The early arrival of the spring equinox on March 20, 2020, for the second time in 124 years, gives us reason enough to celebrate the existence of the Maya civilisation, which has for centuries taken the first day of the spring so seriously that even its famous structures were built around it. By Tanvi Jain
Although the world has been celebrating the spring equinox for thousands of years, none could match the levels of the ancient Maya civilisation. Their interest in sun and galaxy, and their immense knowledge of Astronomy can be seen in their pyramids and temples that have been built around the equinox.
One of their famous pyramids — El Castillo at Chichén Itzá, also known as the Temple of Kukulkan — which was built to worship feathered serpent deity Kukulkan, is known for the special effect the equinox has on it. For two days of the year, on the spring and the autumn equinox, the sun shines on the pyramid in such a way that it gives an illusion of a feathered serpent crawling down the pyramid’s northern staircase.
Similarly, Pyramid El Castillo (The Lighthouse) in Tulum, an ancient Mexican city located at Yucatán peninsula, was built in such a way that during the equinox, both the rising as well as the setting sun shines directly through the pyramid’s entrance.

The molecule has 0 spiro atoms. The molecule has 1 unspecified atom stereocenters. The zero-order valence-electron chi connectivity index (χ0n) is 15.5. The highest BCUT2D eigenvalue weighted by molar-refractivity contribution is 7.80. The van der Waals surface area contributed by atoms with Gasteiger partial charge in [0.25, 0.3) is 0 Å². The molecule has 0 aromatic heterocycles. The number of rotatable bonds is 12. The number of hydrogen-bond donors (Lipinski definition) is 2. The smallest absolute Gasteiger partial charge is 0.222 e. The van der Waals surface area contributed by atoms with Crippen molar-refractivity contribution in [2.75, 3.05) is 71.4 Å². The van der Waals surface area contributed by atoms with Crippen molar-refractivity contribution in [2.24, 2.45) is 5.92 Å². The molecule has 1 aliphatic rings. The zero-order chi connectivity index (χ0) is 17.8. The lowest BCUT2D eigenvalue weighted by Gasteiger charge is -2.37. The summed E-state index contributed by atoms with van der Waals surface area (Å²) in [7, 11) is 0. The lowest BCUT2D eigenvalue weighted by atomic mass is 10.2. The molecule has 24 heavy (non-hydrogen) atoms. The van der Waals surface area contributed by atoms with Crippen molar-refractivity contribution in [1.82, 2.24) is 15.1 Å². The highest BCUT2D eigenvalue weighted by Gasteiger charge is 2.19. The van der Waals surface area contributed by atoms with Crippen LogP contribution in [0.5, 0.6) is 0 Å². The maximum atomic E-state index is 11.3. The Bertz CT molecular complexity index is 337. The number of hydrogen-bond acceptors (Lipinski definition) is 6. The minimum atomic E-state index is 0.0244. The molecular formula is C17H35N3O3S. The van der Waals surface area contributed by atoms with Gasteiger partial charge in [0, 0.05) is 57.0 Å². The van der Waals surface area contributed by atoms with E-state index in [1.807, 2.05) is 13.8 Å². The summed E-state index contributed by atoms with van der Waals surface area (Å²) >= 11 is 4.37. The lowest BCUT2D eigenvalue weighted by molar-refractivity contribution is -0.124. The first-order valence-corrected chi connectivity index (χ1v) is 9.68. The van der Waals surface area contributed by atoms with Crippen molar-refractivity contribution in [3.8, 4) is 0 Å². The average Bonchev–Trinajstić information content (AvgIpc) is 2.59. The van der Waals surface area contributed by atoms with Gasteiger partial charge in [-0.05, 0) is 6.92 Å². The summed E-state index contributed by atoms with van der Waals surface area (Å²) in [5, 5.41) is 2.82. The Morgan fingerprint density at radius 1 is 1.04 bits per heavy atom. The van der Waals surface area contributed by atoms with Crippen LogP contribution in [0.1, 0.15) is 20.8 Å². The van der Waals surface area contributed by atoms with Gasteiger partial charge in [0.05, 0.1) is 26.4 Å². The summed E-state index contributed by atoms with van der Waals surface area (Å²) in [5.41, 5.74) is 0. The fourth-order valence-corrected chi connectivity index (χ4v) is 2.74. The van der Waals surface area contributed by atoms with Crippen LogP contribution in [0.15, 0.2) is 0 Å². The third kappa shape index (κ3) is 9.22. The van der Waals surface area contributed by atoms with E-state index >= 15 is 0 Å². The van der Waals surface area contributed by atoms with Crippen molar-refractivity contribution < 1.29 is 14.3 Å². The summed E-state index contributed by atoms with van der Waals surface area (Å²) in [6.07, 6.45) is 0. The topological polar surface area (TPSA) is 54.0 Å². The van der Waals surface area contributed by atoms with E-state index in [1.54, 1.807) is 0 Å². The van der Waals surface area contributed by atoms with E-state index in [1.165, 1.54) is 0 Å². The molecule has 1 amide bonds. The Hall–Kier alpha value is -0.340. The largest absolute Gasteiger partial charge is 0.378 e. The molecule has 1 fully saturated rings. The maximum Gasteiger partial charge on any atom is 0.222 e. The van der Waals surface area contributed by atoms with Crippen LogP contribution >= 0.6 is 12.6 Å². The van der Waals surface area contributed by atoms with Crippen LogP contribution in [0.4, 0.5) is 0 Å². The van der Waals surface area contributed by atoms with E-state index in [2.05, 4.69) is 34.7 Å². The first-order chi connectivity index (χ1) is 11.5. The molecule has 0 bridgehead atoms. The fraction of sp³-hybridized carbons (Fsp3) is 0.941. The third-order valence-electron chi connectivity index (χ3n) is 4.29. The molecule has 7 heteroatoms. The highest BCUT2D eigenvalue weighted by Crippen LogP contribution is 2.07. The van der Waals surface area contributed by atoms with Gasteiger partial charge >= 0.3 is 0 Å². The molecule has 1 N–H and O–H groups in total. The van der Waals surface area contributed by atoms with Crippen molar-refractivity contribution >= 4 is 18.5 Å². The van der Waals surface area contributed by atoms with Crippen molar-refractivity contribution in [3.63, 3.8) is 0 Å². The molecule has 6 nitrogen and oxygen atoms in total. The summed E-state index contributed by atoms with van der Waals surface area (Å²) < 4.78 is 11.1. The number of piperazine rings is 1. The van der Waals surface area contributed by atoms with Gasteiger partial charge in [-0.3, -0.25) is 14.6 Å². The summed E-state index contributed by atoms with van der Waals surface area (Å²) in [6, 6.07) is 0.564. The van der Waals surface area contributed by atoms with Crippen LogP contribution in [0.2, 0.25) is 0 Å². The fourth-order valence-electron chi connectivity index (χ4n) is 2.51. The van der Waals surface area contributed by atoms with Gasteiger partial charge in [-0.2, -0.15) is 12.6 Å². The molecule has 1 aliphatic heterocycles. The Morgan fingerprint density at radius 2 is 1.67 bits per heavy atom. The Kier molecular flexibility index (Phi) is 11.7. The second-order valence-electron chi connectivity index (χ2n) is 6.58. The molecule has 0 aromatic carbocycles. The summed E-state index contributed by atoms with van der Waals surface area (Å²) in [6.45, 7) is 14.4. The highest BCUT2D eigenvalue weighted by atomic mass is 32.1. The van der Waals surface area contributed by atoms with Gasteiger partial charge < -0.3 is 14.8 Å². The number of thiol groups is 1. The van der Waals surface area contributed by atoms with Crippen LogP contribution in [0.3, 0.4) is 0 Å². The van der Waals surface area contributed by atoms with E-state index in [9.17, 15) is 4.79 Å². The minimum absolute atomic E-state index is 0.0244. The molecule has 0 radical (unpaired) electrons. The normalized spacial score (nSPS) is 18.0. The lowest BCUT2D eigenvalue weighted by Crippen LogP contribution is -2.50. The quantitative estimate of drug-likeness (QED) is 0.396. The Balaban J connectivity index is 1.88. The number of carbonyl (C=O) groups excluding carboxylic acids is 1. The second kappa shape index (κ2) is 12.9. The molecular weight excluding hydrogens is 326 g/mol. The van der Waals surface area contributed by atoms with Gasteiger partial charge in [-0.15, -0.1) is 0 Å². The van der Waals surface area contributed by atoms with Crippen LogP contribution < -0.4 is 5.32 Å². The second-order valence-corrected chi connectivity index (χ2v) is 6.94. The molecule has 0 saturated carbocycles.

These Maya archaeological sites are often visited by tourists in large numbers, especially to witness the equinox. The Maya civilisation was formed in the historical region of Mesoamerica — stretching across parts of modern-day Mexico and Central America — and had boomed during the first millennium AD. Even after facing much decline in its population, due to the Spanish conquest, today, there are still as many as seven million Maya people mostly living in Central America and southern Mexico.